MARTINEAU, JÉRÔME, merchant, business agent, and politician; b. 6 March 1750 in Sainte-Famille, Île d’Orléans (Que.), son of Augustin Martineau, a farmer, and Françoise Mercier; m. 13 April 1779 Marie-Angélique Legris at Quebec; d. there 19 Dec. 1809.
Jérôme Martineau, who was the third in a family of seven, spent his childhood and adolescence on the Île d’Orléans. In 1771 he was living at Quebec, where he worked as paymaster and business agent for the Séminaire de Québec. In this capacity Martineau was responsible for supplying the seminary with foodstuffs, building materials, fabrics, and other goods. He purchased these from merchants in the town or its vicinity, paying for them himself and then obtaining reimbursement from his employer. He also looked after the hiring of tradesmen who did various repair or maintenance jobs on the seminary’s buildings and furnishings. In 1773 this employment brought him an annual salary of 216 livres; in addition he received the interest on a loan of 697 livres he had made to the seminary that year.
In 1777 Martineau began to speculate in land located in the seigneury of Île-Jésus, near Montreal, that belonged to the Séminaire de Québec. In the period from January 1777 to June 1781 he obtained the grant of six censives (seigneurial areas), with a total frontage of some 30 arpents, in different ranges on the island. Taking advantage of the great demand for land at that time, when almost all of the island had been taken up, Martineau sold the properties, which he had acquired free of charge, and thus made a substantial profit. In 1778, for example, the sale of a lot with a frontage of 3 arpents brought him 300 livres; a year later he made a similar deal. In October 1779, for 600 livres, he parted with another lot, this time of uncleared land, which he had acquired three months earlier. Such a practice was illegal by virtue of an edict of 1732 prohibiting seigneurs and owners of censives from selling any land with standing timber.
In 1783 the Séminaire de Québec gave Martineau authority to make grants in its name of the property situated between the Sainte-Rose and Saint-François concessions in the seigneury of Île-Jésus. In March Martineau granted three censives with a total frontage of 58 arpents to the surveyor Joseph Turgeon. In the course of the next two years Turgeon sold, in the form of secured annuities, more than 45 arpents of frontage, ensuring himself an annual income of 1,035 livres on a capital of 20,700 livres. These transactions, which were highly profitable, but illegal under the 1732 edict, were carried out without the knowledge of the seminary. In 1787, however, the bursar, Henri-François Gravé de La Rive, discovered the scheme. At the same time he learned that Martineau had been paid by certain individuals to grant them land, a practice prohibited by the edicts of Marly in 1720.
This underhand dealing cost Martineau his position as business agent. Furthermore, on 10 Jan. 1788 the seminary told him to get out of the house which he rented from it on Rue Sainte-Famille in Quebec. On 28 January Martineau paid 11,500 livres cash for a house on Rue des Pauvres (Côte du Palais). He apparently continued to engage in the trade in dry goods, wheat, and flour that he had been carrying on since at least 1784. He also made investments in landed property. In 1802, as one of the associates of the leader of Leeds Township, Isaac Todd, Martineau obtained 1,000 acres on the first and second concessions in that township. Two years later he obtained an additional 706 acres in Somerset Township from the government.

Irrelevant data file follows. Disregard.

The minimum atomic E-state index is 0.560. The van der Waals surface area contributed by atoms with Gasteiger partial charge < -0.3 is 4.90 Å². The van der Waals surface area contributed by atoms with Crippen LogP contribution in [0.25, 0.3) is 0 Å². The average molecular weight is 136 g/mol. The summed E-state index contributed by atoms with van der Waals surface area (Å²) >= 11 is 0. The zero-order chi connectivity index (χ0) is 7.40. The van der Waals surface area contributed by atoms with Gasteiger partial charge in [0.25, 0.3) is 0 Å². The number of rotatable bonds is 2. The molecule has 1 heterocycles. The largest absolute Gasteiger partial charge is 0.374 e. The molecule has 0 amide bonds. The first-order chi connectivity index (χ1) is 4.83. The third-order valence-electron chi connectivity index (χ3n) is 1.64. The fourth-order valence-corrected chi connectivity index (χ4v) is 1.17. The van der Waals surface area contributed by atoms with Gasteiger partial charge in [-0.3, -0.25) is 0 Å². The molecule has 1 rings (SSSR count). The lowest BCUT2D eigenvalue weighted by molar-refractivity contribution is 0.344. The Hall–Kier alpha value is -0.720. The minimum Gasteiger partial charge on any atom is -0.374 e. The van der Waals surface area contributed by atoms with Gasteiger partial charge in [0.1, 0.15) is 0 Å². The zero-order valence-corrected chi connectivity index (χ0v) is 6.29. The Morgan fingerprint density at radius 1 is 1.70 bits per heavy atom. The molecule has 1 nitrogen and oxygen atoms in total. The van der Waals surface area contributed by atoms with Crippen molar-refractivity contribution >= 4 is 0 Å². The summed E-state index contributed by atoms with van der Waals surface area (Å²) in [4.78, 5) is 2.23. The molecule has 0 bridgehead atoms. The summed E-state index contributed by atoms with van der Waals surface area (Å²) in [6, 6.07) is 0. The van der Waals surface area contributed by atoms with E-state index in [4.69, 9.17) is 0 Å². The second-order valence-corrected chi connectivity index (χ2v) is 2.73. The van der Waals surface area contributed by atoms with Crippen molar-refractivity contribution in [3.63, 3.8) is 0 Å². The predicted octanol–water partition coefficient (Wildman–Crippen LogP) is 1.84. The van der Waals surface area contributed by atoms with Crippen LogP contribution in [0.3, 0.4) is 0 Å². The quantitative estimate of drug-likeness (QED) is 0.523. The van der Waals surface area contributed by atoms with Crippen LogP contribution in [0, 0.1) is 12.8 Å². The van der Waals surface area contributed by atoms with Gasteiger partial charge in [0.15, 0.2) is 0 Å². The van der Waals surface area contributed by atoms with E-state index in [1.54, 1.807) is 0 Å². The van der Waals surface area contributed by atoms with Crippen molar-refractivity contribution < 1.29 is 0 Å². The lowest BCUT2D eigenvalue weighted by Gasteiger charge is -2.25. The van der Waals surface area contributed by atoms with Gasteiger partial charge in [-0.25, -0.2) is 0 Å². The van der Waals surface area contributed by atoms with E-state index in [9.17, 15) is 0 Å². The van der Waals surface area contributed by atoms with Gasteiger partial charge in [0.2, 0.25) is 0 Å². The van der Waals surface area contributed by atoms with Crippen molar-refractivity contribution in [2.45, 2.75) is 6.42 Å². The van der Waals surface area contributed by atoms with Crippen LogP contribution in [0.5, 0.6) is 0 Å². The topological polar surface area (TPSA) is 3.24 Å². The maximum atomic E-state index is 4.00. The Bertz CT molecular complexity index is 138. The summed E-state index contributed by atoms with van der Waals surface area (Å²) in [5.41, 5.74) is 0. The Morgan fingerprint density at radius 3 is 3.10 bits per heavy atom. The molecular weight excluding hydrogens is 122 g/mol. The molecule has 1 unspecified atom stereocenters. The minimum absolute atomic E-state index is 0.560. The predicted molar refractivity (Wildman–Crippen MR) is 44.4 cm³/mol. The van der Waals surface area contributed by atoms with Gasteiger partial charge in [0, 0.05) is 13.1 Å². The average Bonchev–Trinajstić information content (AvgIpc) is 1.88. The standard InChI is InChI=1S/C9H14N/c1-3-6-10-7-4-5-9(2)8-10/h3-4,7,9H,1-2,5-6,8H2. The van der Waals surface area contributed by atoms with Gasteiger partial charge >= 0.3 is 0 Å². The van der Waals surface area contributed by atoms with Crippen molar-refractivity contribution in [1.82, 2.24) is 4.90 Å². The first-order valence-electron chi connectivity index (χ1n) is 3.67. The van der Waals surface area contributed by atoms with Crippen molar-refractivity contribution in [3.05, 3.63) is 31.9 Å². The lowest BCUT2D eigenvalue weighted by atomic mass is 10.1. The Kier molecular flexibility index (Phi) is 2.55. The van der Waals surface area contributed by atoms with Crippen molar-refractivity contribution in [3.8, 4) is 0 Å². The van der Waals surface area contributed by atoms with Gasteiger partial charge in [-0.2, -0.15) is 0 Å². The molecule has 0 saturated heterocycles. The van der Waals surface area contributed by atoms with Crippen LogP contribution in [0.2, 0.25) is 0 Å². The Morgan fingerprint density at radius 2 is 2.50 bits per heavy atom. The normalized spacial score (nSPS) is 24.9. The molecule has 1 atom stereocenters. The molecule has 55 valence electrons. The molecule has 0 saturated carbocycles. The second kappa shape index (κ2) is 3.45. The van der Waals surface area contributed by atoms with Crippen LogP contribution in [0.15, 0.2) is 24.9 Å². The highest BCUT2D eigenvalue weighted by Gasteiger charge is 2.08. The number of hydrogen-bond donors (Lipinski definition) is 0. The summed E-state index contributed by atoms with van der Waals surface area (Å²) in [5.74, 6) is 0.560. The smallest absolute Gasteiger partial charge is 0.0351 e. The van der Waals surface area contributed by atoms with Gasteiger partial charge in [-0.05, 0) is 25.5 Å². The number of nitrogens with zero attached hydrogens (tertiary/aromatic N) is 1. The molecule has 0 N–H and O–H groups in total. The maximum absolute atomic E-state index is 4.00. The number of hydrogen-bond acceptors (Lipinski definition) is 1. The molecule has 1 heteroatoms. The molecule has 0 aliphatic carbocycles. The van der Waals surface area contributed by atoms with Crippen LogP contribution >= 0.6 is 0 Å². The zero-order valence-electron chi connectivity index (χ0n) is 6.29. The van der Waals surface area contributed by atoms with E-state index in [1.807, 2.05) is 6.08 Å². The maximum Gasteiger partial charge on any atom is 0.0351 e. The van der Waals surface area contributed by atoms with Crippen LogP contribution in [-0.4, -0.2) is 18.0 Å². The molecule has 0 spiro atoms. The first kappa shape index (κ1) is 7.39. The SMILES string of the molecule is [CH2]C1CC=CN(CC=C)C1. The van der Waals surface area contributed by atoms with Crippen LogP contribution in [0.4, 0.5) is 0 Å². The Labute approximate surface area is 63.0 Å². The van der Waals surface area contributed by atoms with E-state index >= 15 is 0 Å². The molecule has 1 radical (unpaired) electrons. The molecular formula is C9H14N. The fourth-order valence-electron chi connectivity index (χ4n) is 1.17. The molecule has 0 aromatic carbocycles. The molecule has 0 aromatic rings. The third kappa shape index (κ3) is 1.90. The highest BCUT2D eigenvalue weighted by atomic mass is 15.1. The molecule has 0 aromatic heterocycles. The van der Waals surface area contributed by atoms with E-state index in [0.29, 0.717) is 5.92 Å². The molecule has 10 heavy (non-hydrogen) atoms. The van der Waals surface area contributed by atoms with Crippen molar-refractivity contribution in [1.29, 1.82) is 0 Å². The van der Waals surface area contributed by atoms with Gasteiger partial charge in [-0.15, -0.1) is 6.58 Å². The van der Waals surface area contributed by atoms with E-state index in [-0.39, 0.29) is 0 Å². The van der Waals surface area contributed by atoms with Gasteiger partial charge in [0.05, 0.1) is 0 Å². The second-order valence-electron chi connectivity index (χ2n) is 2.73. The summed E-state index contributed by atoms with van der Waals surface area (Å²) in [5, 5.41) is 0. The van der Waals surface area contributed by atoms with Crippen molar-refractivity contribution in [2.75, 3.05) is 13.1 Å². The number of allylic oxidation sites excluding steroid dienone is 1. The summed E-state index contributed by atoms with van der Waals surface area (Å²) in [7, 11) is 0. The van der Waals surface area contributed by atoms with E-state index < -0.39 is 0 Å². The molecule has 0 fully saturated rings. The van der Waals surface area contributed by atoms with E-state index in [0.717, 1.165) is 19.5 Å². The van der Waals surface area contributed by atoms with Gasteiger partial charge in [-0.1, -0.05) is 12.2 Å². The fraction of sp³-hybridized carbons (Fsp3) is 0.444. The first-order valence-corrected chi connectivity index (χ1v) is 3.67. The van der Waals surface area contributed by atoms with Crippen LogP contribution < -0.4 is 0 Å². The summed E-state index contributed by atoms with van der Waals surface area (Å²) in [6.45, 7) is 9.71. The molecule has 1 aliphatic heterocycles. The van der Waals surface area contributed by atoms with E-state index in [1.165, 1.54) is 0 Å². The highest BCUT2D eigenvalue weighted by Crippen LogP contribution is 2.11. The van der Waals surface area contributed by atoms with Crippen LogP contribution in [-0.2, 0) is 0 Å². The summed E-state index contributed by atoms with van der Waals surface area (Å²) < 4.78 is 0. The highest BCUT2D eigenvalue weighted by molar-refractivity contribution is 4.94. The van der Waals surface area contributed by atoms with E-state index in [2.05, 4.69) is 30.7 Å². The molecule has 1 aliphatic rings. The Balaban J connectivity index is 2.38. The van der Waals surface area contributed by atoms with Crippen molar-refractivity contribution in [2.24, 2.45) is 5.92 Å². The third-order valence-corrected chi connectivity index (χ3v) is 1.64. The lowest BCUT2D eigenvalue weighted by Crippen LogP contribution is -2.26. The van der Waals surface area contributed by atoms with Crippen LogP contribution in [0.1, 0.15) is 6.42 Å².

Martineau had begun to take part in public affairs in the 1790s. In 1794 he signed the petition in favour of maintaining English laws. Two years later, succeeding Nicolas-Gaspard Boisseau*, he was elected to the Lower Canadian assembly for Orléans, a riding then including the whole island. In the assembly Martineau at first supported the Canadian party, but in the third parliament (1801–4) and the fourth (1804–8) split his vote. On the one hand he voted in favour of the bill put forward by the Canadian majority to finance the prison at Quebec through import duties; on the other hand he supported the English party when a bill making judges ineligible to sit in the assembly was introduced. In the fifth parliament, in 1809, he was one of the ten Canadian members who sided with the English party.
Martineau died at the end of 1809. Two of his colleagues in the assembly, Pierre-Stanislas Bédard* and François Huot*, attended his funeral on 22 December, together with Joseph-Bernard Planté* and the merchant Joseph Drapeau.
ANQ-Q, CE1-1, 22 déc. 1809; CE1-11, 6 mars 1750; CN1-25, 8 avril 1777; 20 nov. 1778; 11 avril, 29 juill. 1779; 10 juill. 1780; 26 févr., 30 juin 1781; CN1-83, 29 mai 1784; 30 juin 1785; 10 janv., 13 avril 1787; 28 janv. 1788; 30 juill., 9 sept. 1789; 24 avril 1792; 5 févr., 9, 23 juill. 1794; CN1-178, 28 janv., 11, 21 févr., 6, 19 mars, 2, 8, 18, 23 mai, 10 juin, 3 juill. 1795; 24 mars, 11 mai, 22 juin, 29 sept., 11 déc. 1797; 17 févr. 1798. ASQ, C 11; C 35; C 36; Évêques, no.14; Polygraphie, XXVII: 26; S, S-11: 10, 32; Séminaire, 120; 121; 122. Quebec Gazette, 3, 10 July 1794; 10 July 1800; 27 Dec. 1804; 2 June 1808; 26 Oct., 30 Nov., 21 Dec. 1809. Desjardins, Guide parl., 136. Langelier, Liste des terrains concédés, 592, 1620–21. Tanguay, Dictionnaire, 5: 552–54. Sylvie Depatie, “L’administration de la seigneurie de l’Île Jésus au xviiie siècle” (thèse de ma, univ. de Montréal, 1979). Hare, “L’Assemblée législative du Bas-Canada,” RHAF, 27: 361–95.